A creative writing teacher at San Jose State used to say about clichés: “Avoid them like the plague.” Then he’d laugh at his own joke. The class laughed along with him, but I always thought clichés got a bum rap. Because, often, they’re dead-on. But the aptness of the clichéd saying is overshadowed by the nature of the saying as a cliché.
Khaled Hosseini, The Kite Runner
Yes, I thought when I encountered this passage, in part because the cliché Hosseini’s narrator, Amir, was considering is one I find useful: the elephant in the living room, the huge hulking truth that dominates a situation even though, and because, no one in the vicinity acknowledges its existence. When I first heard it, the image was being used to describe the experience of living with an alcoholic. Not only did it ring true to my own experience, it made me think harder about it. Clichés do not make you stop and think. Quite the contrary: they enable you to blow past something without thinking too hard.
My yes was full of admiration, because Hosseini deftly manages to bring the clichéd image back to life by walking around it with a thoughtful eye. So readers will do likewise — or at least this reader did.
Cliché, interestingly enough, comes from the print trade. Originally, says Merriam-Webster’s Unabridged, it meant “a stereotype or electrotype; especially : a single stamp of which a number are joined to form a plate for printing a whole sheet of stamps at once.” It’s come, not surprisingly, to mean a phrase, expression, image, theme, or plot whose power has been diminished by overuse.
But as Hosseini’s narrator reminds us, the phrase must have started off useful. Would have been overused otherwise?
Many clichés are phrases that have fallen into ruts. Several words fuse into one: we hear “liketheplague,” not “like the plague,” and how many of us have firsthand experience with plagues anyway? When phrases come adrift from their original, literal meanings, spelling errors frequently result. If you remember that the “rein” in “free rein” is attached to a horse’s bridle, you won’t write of giving “free reign” to your creativity. Likewise the “bridle” in “unbridled passion” — though “unbridaled passion” might come in handy if you know what you’re doing.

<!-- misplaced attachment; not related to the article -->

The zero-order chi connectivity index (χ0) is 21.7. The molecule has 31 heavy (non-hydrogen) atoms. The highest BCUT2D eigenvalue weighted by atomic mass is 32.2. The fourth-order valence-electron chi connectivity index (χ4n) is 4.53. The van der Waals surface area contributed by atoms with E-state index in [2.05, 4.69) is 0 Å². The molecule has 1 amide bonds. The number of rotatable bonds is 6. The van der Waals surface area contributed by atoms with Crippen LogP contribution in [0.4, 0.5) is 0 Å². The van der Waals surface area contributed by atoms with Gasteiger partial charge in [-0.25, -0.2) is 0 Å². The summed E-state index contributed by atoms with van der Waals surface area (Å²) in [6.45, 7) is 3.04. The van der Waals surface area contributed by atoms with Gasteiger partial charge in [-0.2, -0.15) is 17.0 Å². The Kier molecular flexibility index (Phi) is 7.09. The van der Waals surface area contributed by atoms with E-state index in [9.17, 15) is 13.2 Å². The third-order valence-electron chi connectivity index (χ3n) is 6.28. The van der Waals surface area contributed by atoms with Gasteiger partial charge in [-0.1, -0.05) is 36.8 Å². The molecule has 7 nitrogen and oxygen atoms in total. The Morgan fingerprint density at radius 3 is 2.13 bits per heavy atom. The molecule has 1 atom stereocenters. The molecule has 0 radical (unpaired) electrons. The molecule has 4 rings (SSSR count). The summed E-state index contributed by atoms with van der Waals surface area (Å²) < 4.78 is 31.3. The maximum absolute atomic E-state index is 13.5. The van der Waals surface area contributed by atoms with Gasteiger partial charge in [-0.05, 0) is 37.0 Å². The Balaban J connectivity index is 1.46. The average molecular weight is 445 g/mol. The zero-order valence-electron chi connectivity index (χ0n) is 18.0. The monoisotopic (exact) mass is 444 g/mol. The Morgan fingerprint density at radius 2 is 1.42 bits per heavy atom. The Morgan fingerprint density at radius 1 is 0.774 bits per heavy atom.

And no, you don’t have to have to have firsthand experience with horses to understand where these phrases come from. My experience with elephants is negligible, and I’ve never seen one in a living room, but could I imagine the elephant as representing a huge hulking entity that no one knows how to deal with? Yeah. No problem.
Related to clichés and ruts are what I call “envelope words.” In order to discuss complex situations, concepts, and ideas, we generalize. We have to. Discussions would bog down pretty quickly if we had to describe each concept in detail every time we introduced it. But generalizations quickly become envelopes, and envelopes are opaque: we can’t see what’s in them, and the complexity of all the myriad pieces within is easily forgotten. We mistake the word or words written on the outside of the envelope for the envelope’s contents.
Here’s where knowing your audience(s) becomes important. If your intended audience can be expected to know what’s in the envelope, you don’t have to explain in detail what a given word or concept means. But the more diverse your intended audience — by sex, race, class, generation, culture, religion, place of residence, or any other factor — the less you can take for granted.
Which brings me around to the novel I quoted from at the beginning of this post. Most of The Kite Runner takes place in Afghanistan. When scenes take place in Pakistan or California, Afghanistan is never far away. Thanks to its tragic and bloody recent history, Afghanistan is much in the news. Many of us have stuffed all the visual images and stories into an envelope and labeled it “Afghanistan.”
But as with most news coverage, those stories and images are heavy on war and politics. When war comes to The Kite Runner, readers have already been introduced to life on the ground, to an array of vividly evoked characters and the messy complexities of their intertwined lives. The “Afghanistan” envelope starts to bulge in the middle and maybe split at the seams.
Good writing can do that. It can show readers overused words and concepts in different lights, from different angles. It can reveal the gaps in what we thought we knew. Often it deepens our understanding of the general by focusing on the particular.